“But she did manage to appeal to get into that course of choice,” said Ms Tan. “And then, six months later, when she was done with her first major exam, she came back and she was like ‘Oh, I just happened to be in the area, and just wanted to pop by to thank you.’
“So I thought that was very heartwarming that even though we weren’t able to give her what she required, I think she appreciated the efforts we took to try to help her with it.”
CONSERVING SINGAPORE’S RECORDS
All historical documents have to be conserved for future use. Inside a lab on the third floor of the building, conservators were hard at work preserving records kept in NAS’s repository.
Conservator Ong Fang Zheng, 30, was cheerful and enthusiastic when she greeted CNA at the door to the lab. She spoke with machine-gun rapidity, explaining the various functions of the lab, from the rack of archival polyester used to protect old documents to the sleek white workbenches at the back.
“You need to have good motor skills, good dexterity, that’s for sure,” she said. “A fine arts background would be helpful... A science background would be very helpful as well to understand the different kinds of… chemical reactions that we can have.
“And of course… having a real and keen interest in the arts and heritage. Because you can’t really do this work if you do not have love for it.”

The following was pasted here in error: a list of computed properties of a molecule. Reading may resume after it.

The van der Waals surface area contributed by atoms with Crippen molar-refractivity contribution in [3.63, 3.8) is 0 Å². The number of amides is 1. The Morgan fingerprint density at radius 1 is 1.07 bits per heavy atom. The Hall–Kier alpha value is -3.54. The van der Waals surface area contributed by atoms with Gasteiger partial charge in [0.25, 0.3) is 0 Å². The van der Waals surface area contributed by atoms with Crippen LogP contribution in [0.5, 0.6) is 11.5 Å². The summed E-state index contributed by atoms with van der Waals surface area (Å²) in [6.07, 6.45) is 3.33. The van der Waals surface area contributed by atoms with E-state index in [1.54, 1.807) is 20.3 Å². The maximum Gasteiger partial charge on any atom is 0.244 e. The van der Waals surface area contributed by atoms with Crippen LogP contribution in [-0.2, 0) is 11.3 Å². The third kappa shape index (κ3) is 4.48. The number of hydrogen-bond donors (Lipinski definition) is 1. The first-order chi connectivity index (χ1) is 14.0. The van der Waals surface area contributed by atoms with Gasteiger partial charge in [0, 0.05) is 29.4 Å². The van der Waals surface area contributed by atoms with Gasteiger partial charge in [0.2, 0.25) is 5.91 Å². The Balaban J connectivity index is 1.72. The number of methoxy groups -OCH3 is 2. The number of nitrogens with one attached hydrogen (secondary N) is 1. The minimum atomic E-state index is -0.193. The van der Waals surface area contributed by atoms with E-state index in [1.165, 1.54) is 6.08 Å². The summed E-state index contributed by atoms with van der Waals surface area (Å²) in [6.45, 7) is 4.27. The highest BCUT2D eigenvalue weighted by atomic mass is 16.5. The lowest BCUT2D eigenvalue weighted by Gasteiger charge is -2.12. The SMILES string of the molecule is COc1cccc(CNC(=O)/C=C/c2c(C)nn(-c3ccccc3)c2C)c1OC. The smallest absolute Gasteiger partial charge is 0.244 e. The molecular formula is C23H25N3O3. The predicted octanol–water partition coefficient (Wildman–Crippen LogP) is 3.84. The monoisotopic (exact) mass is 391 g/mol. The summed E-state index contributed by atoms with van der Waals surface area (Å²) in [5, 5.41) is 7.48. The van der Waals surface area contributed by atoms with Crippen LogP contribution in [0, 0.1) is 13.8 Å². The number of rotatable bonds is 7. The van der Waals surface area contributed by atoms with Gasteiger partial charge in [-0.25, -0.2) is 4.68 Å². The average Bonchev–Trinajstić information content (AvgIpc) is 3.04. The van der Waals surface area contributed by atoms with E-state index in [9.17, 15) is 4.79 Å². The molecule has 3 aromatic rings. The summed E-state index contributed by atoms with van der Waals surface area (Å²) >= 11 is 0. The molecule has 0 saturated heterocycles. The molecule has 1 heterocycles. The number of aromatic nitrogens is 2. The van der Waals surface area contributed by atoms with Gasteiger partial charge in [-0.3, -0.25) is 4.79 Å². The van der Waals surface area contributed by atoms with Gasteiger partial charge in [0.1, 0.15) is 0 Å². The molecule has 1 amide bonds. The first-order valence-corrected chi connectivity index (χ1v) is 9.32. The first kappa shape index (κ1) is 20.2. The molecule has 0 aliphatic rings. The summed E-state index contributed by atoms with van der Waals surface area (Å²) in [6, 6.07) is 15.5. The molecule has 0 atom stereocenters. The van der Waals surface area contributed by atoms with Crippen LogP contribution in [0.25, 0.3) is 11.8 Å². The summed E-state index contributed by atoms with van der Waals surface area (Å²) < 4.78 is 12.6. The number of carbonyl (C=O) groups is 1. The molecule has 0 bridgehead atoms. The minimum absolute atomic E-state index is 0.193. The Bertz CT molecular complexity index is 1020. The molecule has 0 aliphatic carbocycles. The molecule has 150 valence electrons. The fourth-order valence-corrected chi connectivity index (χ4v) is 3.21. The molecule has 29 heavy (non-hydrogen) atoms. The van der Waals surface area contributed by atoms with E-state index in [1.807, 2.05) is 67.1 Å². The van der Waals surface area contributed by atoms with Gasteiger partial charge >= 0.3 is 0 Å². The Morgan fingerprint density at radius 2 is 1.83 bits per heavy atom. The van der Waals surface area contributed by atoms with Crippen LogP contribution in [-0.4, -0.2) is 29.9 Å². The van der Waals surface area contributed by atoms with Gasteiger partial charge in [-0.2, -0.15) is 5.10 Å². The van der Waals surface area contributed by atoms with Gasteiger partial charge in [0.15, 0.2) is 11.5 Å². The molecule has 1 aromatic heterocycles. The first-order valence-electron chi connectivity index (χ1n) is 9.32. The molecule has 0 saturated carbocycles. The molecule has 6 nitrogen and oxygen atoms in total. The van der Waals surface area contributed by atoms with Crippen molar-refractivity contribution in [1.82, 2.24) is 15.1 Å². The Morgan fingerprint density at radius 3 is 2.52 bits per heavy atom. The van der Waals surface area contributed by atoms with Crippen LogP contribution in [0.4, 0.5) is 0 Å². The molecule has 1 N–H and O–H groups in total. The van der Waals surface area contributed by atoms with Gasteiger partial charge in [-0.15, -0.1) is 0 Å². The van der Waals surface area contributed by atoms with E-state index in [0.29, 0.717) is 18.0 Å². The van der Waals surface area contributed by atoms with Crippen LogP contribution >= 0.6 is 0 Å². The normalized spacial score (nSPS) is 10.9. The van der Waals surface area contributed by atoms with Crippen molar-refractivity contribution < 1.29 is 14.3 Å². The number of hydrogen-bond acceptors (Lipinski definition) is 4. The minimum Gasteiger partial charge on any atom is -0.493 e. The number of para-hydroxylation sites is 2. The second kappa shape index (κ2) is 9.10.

Ms Ong’s task is to preserve paper-based records: maps, books, building plans, posters and even photographs, doing both repair work and preventive care.
Documentation is the first step when conserving historical items. Ms Ong will make note of the item's condition - what it is about and what needs repairing. Only after writing this down will she begin with surface cleaning, using a soft and delicate goat-hair brush to sweep away dirt.
To ensure that she is precise and careful with her work, Ms Ong also uses a microscope to get a closer view of the item - in this case, a map.
Any other repairs will be done based on the condition of the item.
“Maps are a bit like prints. By prints we mean engraving, etching, wood cut. Ink is usually oil based, so you can wash it,” said Ms Ong. Other items, like newspapers and photographs, need to be treated with more care.
“So that’s when knowledge is important,” she said.
“WEIGHT OF THE RESPONSIBILITY”
But no matter how experienced you are, there is always a inherent worry when handling the item, said Ms Ong.
“The most difficult part of it is the weight of the responsibility,” she said. “Because I know that I’m working on something that is historical and cultural and it has lived on for centuries. And my job is to make sure it lasts for centuries more."
As much as it feels like an immense responsibility, the archives are very much deeply personal too.
“On the national level, the archives is the custodian of official records. But of course, on the individual level, the archives is also a place whereby people can come to try to find out their connection to other people,” said Ms Tan.
"They can come here to try to trace back their roots, they can come here to try to understand how life was different or how life was similar today."
Ms Ong added: “I remember this article I came across. It describes very aptly why we need to save our culture.
“Because without our culture and our history, we have no identity. Without our identity, then who are we?”